|April to October
|10:15am a 5:15pm
|Child & senior 60+
8. Mediaeval Stirling Wall
The remains of the mediaeval wall are 300 metres long and divided into five sections. Four of them date from the mid-16th century (1547), while the remaining section was built from the 17th to the 19th century.
A 67 metre high tower, located 50 minutes from the centre of Stirling on foot. It is built on top of a hill called Abbey Craig, which was where William Wallace planned the Battle of Stirling Bridge in 1307. Inside this Victorian Gothic monument you can find different exhibitions about the life of the hero, as well as other notable figures from Scottish history. From the top you can admire a landscape where battles were fought and won, which are also some of the best views Scotland has to offer. For more information about the monument, take a look at this article too.
Founded in 1140 by King David I, the abbey is a 20 minute walk from the train station. Today only the main tower and its cemetery remain, where the Scottish King James III, and his wife, Margaret of Denmark, are buried. It is said that the monks of Cambuskenneth secretly buried a part of William Wallace's body here too: to find him, pass the tower on your left, then go east along the wall. A little further on, just to your right (south of the wall) is a small stone, about 18 by 6 inches, embedded in the ground perpendicular to the wall. At the southern end, barely noticeable and badly eroded, the initials "WW" can still just be seen in old script.
11. Stirling Bridge
Without a doubt, the most famous bridge in Scottish history is the one that once stood here in the 1290s. It was here that Sir Andrew de Moray and Sir William Wallace defeated Edward I’s army on the 11th of September, 1297, during the Wars of Independence. The current bridge was built between 1400 and 1500, a simple stone bridge, but which still makes me tingle with emotion every time I cross it, remembering the battle and the 2,500 brave men who fought against the English troops. It’s also one of the most photogenic corners in Stirling! Here you can learn more about what happened in the battle.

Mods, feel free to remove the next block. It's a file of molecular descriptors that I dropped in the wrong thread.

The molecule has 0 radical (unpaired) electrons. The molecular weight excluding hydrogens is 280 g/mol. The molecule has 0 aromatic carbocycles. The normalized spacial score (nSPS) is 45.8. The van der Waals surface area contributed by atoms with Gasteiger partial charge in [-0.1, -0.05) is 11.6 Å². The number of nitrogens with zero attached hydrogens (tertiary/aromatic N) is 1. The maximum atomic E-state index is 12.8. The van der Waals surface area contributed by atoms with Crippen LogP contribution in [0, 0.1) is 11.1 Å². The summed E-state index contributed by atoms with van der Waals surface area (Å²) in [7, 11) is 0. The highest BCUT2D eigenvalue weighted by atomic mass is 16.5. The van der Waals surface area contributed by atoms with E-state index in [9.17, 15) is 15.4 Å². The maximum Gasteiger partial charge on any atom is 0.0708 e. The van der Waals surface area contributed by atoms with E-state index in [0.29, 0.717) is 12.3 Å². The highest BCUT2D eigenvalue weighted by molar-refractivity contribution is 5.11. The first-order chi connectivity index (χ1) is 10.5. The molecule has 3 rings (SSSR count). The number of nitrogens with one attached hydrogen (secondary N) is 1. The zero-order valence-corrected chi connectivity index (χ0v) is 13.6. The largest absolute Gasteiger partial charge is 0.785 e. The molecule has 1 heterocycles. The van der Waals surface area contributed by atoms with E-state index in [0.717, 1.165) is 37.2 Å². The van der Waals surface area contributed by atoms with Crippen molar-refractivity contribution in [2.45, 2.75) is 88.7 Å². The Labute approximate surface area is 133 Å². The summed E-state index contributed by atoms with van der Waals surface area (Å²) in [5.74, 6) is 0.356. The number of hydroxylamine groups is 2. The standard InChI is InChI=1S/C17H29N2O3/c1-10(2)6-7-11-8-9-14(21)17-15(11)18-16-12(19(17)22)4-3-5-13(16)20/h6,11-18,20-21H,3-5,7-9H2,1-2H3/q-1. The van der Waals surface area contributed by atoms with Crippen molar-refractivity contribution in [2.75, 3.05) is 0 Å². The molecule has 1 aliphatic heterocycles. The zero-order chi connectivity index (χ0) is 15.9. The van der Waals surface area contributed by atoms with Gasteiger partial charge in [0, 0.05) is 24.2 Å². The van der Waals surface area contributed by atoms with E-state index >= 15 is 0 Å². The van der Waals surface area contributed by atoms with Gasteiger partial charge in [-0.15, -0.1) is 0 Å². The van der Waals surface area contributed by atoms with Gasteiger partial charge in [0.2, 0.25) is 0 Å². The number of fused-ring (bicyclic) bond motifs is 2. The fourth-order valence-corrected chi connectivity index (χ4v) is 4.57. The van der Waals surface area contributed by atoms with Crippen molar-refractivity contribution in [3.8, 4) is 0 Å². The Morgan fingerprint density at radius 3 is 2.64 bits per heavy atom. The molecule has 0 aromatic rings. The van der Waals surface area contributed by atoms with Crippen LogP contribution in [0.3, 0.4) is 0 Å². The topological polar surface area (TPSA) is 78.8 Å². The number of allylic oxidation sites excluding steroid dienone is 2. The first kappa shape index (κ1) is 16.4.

Not only did William Wallace defeat the English at Stirling, but Robert the Bruce, later crowned Robert I, also won the Battle of Bannockburn near here in 1314. Although this battle was not the end of the Wars of Independence, it was certainly the beginning of the end. The visitor centre is about 20 minutes away from Stirling by bus, and here you can see the battle recreated in 3D scenes.
|9:30 am - 5:30 pm
|1 April - 30 Sept
|10:00 am - 5:00 pm
|1 October - 31 March
Address: 40 Albert Place, Stirling FK8 2RQ
The main museum of the city, it was founded in 1874 as a contemporary art gallery and library. It is made up of 3 exhibition rooms where you can learn about the history of Stirling, from the first men to the present day. One of the most unique things you can find here is the oldest football in the world, dating from the reign of Mary Queen of Scots (16th century)! There is also a contemporary art exhibition in another gallery. Admission is free, and it’s open every day from 10am to 5pm.
14. Highland Cows
If you want to see the iconic hairy cows you are in luck! At the foot of Stirling Castle, next to King's Knot park, you will find a herd of them grazing. Although you cannot see them up close, a few of these Highland Cows allow themselves to be photographed.
Address: Goosecroft Rd, Stirling FK8 2EA
Although Stirling has a population of less than 35,000 people, the city has one of the best shopping centres in the country. The Thistles Shopping Centre has 87 stores inside, and will certainly delight visiting shopaholics!
Between the WHSmith store and the Post Office, you can access (for free!) an old defensive bastion of the mediaeval wall that once served as a prison.
If you have made it here to the end of this guide, then I hope you enjoyed reading it as much as I enjoyed writing about my favourite city in Scotland! I hope you have a wonderful visit, and if you have any questions, please do leave a comment below!